Before his inauguration, director Michael Moore told New Yorkers to “form an army of comedy” to defeat his administration.
“He’s affected by comedy!” Moore said. “If you make fun of him, if you ridicule him, or if you just show that he’s not popular … I’m telling you, my friends, this is how he’ll implode. This is his Achilles’ heel … everyone here has a sense of humor. Use it. Participate in the ridicule and the satire for the emperor who has no clothes. Let’s form an army of comedy and we will bring him down.”
And that’s what has been happening in US top talk and comedy shows. Professor Sophia A. McClennen wrote in an article for Salon that “the potential power of satire is not limited to simply getting under Trump’s skin […] satire always emerges in moments of crisis and Americans have a long, robust history of using satire to productive political ends in our nation.”
In Saturday Night Live Alec Baldwin has been impersonating Trump before election day and received no more than real Trump’s responses. After the 4th December show he said the show was “unwatchable” and “totally biased.”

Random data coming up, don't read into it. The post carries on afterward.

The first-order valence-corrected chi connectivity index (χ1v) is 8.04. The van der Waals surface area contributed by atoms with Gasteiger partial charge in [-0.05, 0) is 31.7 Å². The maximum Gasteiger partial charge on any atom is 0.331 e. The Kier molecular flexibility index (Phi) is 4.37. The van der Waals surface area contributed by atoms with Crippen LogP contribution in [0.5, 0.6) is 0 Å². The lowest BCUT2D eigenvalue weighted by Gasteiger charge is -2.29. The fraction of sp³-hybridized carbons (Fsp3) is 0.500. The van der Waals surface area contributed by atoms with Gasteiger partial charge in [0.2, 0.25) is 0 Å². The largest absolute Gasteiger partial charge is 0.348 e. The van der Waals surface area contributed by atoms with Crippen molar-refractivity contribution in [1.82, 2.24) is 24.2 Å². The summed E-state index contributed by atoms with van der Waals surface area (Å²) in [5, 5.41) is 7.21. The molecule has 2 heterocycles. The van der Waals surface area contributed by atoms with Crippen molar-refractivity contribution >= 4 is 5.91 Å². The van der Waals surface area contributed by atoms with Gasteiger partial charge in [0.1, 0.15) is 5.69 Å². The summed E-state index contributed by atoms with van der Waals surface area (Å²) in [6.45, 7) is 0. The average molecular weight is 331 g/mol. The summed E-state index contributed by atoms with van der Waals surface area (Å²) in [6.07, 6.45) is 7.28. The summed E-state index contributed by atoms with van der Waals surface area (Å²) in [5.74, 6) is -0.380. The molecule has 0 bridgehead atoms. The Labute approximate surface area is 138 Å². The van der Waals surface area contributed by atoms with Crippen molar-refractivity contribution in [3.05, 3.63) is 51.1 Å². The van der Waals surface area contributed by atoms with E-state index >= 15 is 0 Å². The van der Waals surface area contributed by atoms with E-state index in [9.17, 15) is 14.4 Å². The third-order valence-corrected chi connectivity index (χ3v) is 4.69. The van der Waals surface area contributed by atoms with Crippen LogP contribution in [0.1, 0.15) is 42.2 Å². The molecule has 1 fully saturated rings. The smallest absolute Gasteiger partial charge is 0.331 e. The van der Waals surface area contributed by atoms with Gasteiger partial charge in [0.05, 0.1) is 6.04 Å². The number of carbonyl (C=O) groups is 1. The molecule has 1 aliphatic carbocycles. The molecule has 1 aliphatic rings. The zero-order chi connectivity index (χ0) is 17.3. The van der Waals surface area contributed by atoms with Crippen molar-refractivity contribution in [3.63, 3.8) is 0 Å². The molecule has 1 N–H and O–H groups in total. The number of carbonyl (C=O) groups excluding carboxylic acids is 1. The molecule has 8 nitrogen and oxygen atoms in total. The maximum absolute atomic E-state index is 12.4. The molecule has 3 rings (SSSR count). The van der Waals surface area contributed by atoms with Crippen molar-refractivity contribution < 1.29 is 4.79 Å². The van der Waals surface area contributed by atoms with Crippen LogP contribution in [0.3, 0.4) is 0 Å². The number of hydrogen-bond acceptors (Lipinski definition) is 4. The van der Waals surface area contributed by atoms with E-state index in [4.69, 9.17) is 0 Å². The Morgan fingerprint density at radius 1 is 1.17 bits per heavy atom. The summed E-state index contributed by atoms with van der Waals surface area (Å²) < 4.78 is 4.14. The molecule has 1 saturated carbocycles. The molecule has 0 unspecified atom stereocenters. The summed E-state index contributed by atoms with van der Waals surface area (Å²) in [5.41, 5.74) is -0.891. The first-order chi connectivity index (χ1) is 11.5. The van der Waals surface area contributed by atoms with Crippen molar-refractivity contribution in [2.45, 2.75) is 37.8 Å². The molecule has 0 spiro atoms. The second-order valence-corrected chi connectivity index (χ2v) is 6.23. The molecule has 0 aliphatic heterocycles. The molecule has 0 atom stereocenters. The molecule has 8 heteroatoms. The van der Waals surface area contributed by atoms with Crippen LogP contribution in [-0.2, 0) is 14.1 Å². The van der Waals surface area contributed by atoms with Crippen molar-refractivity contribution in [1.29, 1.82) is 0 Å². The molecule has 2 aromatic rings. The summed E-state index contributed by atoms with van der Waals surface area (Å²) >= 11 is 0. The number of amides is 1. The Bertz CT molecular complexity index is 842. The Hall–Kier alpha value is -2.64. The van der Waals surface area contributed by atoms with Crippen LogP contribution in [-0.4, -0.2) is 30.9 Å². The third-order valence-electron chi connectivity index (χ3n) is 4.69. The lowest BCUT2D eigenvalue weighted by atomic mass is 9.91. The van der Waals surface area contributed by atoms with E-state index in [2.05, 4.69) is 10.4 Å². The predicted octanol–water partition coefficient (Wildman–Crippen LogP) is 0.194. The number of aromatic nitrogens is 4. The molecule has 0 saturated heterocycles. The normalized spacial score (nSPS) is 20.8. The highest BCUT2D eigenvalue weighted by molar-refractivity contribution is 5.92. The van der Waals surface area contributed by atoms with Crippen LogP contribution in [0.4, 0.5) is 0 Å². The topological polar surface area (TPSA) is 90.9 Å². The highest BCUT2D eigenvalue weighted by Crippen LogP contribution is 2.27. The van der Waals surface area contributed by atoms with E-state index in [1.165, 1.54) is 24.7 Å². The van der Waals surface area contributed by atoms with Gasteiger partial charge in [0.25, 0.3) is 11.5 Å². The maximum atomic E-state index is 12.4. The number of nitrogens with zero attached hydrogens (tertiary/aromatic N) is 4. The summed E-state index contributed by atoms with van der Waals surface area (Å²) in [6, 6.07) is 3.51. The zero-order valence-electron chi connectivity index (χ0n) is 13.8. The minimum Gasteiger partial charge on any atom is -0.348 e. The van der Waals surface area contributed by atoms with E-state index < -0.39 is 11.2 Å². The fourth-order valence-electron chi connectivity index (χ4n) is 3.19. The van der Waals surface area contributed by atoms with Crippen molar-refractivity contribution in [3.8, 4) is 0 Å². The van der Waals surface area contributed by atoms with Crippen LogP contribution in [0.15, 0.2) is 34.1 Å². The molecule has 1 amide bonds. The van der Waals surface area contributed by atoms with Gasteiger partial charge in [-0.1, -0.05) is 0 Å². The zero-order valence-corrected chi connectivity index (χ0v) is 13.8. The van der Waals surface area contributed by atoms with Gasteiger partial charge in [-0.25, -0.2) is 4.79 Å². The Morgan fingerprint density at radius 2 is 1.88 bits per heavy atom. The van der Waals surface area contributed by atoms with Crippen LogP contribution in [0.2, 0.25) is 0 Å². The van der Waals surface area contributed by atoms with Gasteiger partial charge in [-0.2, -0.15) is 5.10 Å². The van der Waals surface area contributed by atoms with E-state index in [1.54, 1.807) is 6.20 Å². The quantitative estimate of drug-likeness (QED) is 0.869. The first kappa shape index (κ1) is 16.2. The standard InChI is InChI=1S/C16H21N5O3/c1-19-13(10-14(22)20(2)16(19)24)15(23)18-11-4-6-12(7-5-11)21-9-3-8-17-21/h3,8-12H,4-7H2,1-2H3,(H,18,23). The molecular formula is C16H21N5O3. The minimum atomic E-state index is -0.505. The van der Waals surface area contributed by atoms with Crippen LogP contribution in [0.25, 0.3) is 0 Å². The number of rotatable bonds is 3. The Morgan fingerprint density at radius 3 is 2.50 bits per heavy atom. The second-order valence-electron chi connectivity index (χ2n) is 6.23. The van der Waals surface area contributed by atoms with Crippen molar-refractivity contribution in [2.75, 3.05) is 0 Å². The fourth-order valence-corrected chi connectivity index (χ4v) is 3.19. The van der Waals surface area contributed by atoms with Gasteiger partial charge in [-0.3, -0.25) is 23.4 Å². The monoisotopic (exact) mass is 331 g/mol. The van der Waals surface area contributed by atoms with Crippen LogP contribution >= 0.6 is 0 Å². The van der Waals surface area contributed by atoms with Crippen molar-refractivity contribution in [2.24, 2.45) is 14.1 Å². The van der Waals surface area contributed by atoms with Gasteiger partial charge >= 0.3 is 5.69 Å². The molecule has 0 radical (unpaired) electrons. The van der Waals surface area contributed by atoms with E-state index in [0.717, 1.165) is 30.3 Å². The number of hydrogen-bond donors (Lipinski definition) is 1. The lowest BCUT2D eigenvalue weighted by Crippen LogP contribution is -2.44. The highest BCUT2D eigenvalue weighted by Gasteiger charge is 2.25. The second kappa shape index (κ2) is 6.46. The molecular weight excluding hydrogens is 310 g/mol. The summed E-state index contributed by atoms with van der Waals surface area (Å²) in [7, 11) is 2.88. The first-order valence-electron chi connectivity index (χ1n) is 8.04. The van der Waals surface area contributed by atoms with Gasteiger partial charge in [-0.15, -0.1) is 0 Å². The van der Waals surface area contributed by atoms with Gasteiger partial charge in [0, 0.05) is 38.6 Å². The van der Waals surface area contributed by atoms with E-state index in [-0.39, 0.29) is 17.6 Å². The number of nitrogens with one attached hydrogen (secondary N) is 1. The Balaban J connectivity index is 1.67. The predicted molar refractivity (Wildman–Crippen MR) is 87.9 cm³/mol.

The Melissa McCarthy stole the show with her impersonation of press secretary Sean Spicer.
Meanwhile, John Oliver returned to HBO with biting commentary of Trump’s distorted view of the truth.
“There is a pattern here,” Oliver said. “Trump sees something that jibes with his world view, doesn’t check it, half remembers it, and then passes it on—at which point it’s taken a life of its own and appears to validate itself.”
Also, Jon Stewart appeared on “The Late Show with Stephen Colbert” to mock Trump. He claimed that in only 11 days and after 20 executive orders we were all fatigued. “The presidency is supposed to age the president, not the public.”
And recently Bill Maher referred to the administration as “the Trump circus” and called Trump “agent orange.”
“As usual, you know, there’s the circus that happens every week, the distractions, that take us away from knowing what is really important which is there is an unprecedented state of crisis in this country.”
Humor has become the political idiom of resistance against Trump.
“So whether you share clips from Baldwin’s appearance on “SNL” tonight or create your own meme, you are making a difference. Each joke shows Trump that he is the butt of it and lets us control the story and create a broader community,” wrote McClennen.
“Our laughter isn’t just making us stronger; it’s reminding us that fighting for our nation can be fun.”